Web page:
Just above the Sunshine Bridge we stopped and visited a few minutes with a family catfishing from the bank. With all the grain terminals around, I bet there are some whopper Flatheads to be caught.
The Sunshine Bridge, like all the bridges from the I-10 bridge at Baton Rouge on south, are very high. They have to be to let the ships pass under. This bridge and the Huey P. Long bridge at New Orleans are named for former Louisiana governors. The Sunshine Bridge is named for the singing governor Jimmie Davis. He was a member of the Country Music Hall of Fame and recorded his hit "You Are My Sunshine" in 1940.
We passed a long row of those massive "Star Wars"-looking ship loading facilities today, also. I wonder if George Lucas might have seen these and turned them into futuristic giant walking war machines in his movies? You tend to wonder/think about a lot of things when you spend all day cranking on a paddle. It helps the time and miles pass.
After 21 miles, we stopped for lunch at noon. We walked over the levee to check out the town of Convent. We didn't really need anything; it was just an excuse to stretch our legs. Nothing was open within walking distance so we returned to our kayaks to eat lunch. As we were packing up to leave, a truck stopped on the levee right above us and the driver came down to where we were. Again, I expected to get run off some company-owned property. I think both sides of the river down here are owned by one company or another! I was wrong this time. He was just looking for a place where his family could fish without standing in mud. They were the Weaver family from Baton Rouge. He asked us to hang around while he went back to the truck to get his wife and two daughters. He said they would like to meet us (translation: I want them to see two crazy kayakers). The girls asked a few questions and we asked them if they would like to kayak down the river someday. They didn't seem to be so inclined and their parents didn't seem too disappointed about it. We told them to follow their own dreams, whatever they turned out to be. Mrs. Weaver took our pictures, probably so they could always show the girls what kind of people to avoid. They were very friendly and it was a good visit.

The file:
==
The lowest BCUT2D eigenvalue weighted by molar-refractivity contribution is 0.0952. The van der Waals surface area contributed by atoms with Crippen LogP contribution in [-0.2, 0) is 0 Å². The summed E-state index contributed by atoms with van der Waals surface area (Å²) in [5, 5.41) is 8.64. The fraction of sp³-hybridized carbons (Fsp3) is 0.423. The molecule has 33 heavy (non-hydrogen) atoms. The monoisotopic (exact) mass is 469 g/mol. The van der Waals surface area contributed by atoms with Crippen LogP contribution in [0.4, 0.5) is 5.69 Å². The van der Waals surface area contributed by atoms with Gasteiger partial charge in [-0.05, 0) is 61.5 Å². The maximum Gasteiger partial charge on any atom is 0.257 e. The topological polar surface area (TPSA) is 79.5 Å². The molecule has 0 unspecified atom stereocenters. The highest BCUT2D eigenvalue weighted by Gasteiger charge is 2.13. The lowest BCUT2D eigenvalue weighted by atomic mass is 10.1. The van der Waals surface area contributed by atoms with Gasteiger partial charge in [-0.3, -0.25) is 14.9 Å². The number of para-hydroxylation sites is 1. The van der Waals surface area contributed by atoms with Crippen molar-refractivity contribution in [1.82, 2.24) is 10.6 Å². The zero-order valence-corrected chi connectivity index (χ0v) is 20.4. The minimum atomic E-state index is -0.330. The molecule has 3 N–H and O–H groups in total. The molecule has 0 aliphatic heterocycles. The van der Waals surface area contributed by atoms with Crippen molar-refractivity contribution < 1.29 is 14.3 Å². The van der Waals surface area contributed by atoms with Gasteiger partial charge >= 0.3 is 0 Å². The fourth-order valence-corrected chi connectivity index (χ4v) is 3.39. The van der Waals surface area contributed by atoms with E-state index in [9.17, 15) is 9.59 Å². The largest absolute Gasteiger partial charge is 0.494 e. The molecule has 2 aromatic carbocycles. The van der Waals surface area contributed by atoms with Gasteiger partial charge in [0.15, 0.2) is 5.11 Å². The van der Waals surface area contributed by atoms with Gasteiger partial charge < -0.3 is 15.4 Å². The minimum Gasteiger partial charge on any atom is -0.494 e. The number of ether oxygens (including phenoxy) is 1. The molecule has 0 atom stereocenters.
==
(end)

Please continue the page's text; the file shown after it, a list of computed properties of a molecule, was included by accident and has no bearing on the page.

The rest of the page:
About an hour before we stopped to make camp, we passed a group of teenagers having a wild time on four-wheelers. It was one of the few nonindustrialized sections of river bank we have seen lately. In fact, it would have been a good campsite except for four-wheelers running like crazy everywhere. There were two girls on one machine and they were just as good at it as the guys were. When they saw me taking pictures, they really started showing off.
The river traffic is still much lighter than we expected. The pilot of one of the small harbor boats came out on his catwalk and talked with us today as we were taking a floating break. He said the river industry is still struggling from the recent economic downturn. His own company had recently cut most of its hours. I hope the economy picks up for them as well as for all of us, but for now the decrease in river traffic is a blessing for Danny and me.
Tomorrow, New Orleans! That is the stopping point for most trans-Mississippi River adventures. A lot of people think the river ends there. I don't think I ever considered stopping there. If you are going to start at the start, shouldn't you end at the end?
300.5 miles down, 138.5 to go and 10 back up.